Type of Publication: Article in Collected Edition
Middle School Learners' Conceptions of Social Networks - Results of an Interview Study
- Brinda, T.; Kramer, M.; Beeck, Y.
- Joy, M.; Ihantola, P.
- Title of Anthology:
- Proceedings of the 18th Koli Calling Conference on Computing Education Research
- ACM Press
- New York
- Publication Date:
- Learner conception, K12, computing education, social network, phenomena, empirical study, interview
- Digital Object Identifier (DOI):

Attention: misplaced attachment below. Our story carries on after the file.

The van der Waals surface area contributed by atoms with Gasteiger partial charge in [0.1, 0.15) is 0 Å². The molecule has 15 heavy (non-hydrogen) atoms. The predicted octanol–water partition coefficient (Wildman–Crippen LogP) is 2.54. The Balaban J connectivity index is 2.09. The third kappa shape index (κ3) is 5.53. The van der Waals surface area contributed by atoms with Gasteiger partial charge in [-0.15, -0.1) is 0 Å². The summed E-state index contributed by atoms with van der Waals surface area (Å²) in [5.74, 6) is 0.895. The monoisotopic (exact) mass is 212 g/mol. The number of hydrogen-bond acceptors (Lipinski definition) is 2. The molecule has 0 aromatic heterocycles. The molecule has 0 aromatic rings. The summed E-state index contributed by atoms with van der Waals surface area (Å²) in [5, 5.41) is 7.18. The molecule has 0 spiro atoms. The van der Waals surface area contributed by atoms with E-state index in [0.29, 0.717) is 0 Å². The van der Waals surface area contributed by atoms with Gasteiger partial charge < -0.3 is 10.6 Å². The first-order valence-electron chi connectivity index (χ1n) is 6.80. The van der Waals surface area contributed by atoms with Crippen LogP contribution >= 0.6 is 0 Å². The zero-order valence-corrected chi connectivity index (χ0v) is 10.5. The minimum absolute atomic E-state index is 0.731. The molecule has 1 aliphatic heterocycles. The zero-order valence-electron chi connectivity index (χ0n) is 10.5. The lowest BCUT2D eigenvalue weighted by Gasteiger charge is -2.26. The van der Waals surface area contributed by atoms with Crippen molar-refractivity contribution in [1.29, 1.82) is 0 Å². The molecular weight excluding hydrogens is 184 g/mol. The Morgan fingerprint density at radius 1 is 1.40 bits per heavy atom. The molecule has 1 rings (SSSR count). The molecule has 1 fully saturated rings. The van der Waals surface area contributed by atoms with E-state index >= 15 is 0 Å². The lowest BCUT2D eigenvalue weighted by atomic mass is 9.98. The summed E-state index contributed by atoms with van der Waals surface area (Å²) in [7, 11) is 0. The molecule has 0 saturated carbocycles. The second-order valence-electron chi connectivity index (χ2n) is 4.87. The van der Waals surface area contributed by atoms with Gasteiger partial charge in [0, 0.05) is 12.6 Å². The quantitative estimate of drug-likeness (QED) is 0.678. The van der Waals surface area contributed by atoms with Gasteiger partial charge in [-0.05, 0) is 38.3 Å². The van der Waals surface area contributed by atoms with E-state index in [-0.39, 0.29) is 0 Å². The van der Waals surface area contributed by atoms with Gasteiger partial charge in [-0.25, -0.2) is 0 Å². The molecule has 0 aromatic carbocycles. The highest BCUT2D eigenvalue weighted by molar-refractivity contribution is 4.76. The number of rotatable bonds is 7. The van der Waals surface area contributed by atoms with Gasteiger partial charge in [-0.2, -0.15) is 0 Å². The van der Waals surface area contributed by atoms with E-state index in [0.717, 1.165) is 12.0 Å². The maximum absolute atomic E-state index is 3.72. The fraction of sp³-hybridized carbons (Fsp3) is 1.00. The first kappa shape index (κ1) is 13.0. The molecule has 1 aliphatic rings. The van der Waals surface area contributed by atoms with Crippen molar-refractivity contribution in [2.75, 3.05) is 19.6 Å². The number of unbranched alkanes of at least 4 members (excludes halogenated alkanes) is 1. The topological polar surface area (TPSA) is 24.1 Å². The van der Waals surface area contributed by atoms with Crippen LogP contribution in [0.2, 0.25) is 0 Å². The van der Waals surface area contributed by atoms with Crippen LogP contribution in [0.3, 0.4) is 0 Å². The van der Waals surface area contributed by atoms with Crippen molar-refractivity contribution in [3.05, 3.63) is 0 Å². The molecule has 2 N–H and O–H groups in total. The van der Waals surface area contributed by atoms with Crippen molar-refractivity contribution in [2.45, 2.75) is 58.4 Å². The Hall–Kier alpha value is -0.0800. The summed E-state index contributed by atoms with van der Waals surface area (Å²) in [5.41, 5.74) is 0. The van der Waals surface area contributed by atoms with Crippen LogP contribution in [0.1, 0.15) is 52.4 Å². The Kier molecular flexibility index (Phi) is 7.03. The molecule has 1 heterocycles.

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Social networks are widely and increasingly used by youths. Thereby, they experience various computing-related phenomena (such as recommendations for new contacts or interesting content), which might require further explanation. From conception research in science education it is known that such everyday experiences can lead to the formation of individual explanations and conceptions, which do not necessarily have to be in line with underlying scientific concepts. Incomplete or wrong conceptions can lead to difficulties in future learning processes. Therefore, the description and analysis of such conceptions is relevant for computing education, because they can be used by teachers for the development of student-centered classroom activities. Since social network systems are complex computing systems, the investigation of student conceptions had to be limited to selected aspects to keep the study manageable. Therefore, in the study described in this paper, middle school learners' perspectives of personal data processing, data storage and algorithmic processes in social networks were investigated based on the model of educational reconstruction. A total of eight semi-structured interviews with 12 to 14 years-old learners from two grammar schools in North Rhine-Westphalia, West Germany, were conducted using an interview guide that focused on the abovementioned computing-related aspects of social networks. The interviews were transcribed and analyzed using the method of qualitative content analysis according to Mayring. As a result, a number of conceptions could be identified, which were anchored in the technical concepts, but of ten superficial and quite general.